What happens when the winner takes all

Posted on by Guy Cookson

One of the great ironies of the internet is that anyone can create a website and reach millions of people, and yet at the same time a tiny handful of companies are increasingly dominating our online lives.

Evidence of the winner takes all effect are everywhere.

According to Forbes, four out of every $10 spent online in the United States is now with Amazon, and an estimated 64% of all American households now have an Amazon Prime membership.

Google has well over 80% of the search engine market in countries as diverse as Brazil, Germany, India, Spain, the UK, and the US, and processes an incredible 3.5 billion search queries a day.

Meanwhile over 2 billion people globally have an active Facebook account – more people than were even alive in 1900.

And when newcomers do enter the market and threaten to take people’s attention away, Facebook either buys them (like Instagram and WhatsApp) or shamelessly copies their best features (Snapchat was recently described by one observer as Facebook’s R&D department).

Facebook and Google as a duopoly have captured one fifth of all online advertising spend in the world, earning a combined $106.3bn last year, and are responsible for almost all of the growth in this sector.

What makes this so difficult to counter is that the scale of these businesses is the very thing that makes them popular.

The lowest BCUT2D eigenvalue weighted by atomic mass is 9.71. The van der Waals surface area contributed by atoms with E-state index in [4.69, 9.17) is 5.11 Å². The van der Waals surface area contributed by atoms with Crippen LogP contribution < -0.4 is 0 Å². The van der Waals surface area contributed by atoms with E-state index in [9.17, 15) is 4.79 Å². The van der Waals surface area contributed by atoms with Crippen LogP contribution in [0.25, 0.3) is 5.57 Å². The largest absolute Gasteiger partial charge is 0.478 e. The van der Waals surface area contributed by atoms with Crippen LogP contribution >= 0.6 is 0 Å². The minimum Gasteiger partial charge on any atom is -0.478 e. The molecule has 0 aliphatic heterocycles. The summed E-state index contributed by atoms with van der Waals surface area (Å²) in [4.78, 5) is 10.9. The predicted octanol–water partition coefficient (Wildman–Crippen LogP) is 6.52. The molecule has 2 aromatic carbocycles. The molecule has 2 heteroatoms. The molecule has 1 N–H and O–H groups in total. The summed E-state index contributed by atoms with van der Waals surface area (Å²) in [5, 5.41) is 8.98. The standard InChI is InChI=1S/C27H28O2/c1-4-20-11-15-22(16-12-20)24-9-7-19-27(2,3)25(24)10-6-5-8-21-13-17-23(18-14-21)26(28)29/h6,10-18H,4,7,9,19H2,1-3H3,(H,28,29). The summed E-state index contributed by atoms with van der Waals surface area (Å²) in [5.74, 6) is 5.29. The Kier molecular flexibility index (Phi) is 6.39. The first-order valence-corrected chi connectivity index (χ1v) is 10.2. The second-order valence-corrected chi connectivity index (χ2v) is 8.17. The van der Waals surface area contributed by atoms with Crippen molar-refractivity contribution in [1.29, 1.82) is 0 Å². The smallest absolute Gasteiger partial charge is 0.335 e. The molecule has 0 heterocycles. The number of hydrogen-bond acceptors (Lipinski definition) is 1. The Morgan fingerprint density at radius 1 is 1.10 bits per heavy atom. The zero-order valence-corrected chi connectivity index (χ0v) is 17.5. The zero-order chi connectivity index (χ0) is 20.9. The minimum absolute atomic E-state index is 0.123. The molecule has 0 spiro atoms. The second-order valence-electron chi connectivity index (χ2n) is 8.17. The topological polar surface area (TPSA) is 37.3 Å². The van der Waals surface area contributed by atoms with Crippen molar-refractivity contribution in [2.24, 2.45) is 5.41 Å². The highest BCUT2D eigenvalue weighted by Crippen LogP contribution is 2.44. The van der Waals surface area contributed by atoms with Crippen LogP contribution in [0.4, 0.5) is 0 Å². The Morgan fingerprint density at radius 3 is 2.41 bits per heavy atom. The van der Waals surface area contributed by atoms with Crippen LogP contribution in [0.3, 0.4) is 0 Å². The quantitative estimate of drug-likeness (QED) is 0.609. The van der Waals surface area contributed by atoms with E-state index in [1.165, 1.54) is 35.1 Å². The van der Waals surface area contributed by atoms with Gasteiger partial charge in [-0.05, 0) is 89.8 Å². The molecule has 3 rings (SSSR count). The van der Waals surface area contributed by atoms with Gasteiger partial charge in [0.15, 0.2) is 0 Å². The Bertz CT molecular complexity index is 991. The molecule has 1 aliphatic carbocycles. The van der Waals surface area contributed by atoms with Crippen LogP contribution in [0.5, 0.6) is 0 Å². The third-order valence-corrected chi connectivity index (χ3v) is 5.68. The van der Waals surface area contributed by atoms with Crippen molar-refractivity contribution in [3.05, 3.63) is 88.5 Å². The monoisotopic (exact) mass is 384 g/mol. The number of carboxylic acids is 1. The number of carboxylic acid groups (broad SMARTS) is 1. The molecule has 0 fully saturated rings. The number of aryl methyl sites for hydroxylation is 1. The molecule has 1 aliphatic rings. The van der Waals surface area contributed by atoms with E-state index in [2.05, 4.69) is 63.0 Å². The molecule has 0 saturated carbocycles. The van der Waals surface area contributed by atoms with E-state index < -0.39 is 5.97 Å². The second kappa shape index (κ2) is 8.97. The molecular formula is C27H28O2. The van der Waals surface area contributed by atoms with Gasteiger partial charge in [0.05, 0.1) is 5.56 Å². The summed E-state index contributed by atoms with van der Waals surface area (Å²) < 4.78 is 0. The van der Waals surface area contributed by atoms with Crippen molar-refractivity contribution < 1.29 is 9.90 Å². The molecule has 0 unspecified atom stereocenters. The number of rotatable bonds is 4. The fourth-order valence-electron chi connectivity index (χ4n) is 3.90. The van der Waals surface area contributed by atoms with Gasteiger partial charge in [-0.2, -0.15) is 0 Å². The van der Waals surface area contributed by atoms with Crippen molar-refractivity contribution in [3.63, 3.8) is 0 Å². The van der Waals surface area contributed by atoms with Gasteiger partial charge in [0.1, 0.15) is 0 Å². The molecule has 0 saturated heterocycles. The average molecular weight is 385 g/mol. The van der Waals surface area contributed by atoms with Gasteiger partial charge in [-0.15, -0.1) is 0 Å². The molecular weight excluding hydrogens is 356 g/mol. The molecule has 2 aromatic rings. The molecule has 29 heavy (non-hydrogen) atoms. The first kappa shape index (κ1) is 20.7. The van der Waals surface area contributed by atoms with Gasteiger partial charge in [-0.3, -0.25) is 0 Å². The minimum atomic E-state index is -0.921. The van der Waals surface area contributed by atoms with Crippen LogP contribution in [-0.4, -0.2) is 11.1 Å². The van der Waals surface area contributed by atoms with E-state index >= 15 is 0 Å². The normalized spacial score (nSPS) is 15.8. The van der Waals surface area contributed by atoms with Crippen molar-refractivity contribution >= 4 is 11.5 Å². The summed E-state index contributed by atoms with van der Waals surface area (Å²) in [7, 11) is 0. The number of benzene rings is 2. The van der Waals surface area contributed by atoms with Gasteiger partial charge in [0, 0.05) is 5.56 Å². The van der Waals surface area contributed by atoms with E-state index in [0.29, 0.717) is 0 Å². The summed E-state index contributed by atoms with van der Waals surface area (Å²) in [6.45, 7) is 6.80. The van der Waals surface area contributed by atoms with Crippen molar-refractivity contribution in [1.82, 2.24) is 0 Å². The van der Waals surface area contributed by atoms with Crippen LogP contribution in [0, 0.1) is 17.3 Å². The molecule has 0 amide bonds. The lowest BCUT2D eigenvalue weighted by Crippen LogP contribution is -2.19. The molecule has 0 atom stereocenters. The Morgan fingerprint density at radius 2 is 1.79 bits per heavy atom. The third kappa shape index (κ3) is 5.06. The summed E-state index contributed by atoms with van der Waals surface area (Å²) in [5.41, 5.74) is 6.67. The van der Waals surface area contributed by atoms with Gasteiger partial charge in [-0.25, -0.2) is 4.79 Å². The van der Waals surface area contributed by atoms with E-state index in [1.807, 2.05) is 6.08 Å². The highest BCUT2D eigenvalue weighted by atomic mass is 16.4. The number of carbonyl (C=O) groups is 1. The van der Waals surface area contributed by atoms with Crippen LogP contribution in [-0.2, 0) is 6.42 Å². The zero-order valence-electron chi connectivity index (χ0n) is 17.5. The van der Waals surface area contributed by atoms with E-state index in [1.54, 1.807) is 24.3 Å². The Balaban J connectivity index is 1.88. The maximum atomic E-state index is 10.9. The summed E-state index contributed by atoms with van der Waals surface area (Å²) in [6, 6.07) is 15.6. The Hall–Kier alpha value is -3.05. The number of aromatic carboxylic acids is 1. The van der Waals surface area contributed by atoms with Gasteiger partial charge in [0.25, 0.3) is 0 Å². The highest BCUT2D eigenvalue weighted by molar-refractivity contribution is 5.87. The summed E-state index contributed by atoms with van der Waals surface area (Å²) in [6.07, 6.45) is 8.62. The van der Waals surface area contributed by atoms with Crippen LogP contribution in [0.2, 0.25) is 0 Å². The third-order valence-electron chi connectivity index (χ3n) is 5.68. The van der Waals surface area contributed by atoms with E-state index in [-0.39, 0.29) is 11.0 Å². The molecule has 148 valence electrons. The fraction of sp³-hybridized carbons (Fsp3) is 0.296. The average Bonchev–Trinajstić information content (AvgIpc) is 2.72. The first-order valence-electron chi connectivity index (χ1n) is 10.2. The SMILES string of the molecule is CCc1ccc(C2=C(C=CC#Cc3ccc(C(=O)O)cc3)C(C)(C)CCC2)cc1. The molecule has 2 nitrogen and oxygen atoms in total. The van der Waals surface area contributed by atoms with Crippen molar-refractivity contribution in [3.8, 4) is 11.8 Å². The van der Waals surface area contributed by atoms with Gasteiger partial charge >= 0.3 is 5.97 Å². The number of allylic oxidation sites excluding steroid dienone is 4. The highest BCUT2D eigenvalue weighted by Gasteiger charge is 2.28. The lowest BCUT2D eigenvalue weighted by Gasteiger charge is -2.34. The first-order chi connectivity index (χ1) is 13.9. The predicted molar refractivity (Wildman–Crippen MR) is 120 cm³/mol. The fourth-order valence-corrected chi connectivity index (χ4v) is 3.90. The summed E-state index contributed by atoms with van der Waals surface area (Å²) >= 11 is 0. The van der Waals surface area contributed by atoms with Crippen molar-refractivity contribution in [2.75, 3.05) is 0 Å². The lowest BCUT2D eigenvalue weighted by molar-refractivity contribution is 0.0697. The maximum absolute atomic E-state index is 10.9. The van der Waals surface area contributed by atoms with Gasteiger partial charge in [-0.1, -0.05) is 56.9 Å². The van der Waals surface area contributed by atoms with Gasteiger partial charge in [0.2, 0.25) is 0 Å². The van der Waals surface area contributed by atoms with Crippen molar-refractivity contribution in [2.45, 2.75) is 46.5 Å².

Facebook functions so well as a social network because most of your friends are there. Google serves the best search results because the more people that use it the smarter it gets. Amazon can deliver your parcel the very next day because it is worth their while to invest in the infrastructure that makes that possible.

One of the most interesting challenges today for small businesses is how to best use the tools created by these corporate giants to their advantage.

As an agency we spend an increasing amount of our time helping our clients acquire and engage customers through Google and Facebook. We use Amazon Web Services to host data.

These companies are inescapable and yet not unassailable, because even when the winner takes all the game can still change. Just ask Kodak.

This post also appeared in a weekly column in the Lancaster Guardian, Blackpool Gazette and Lancashire Post. 

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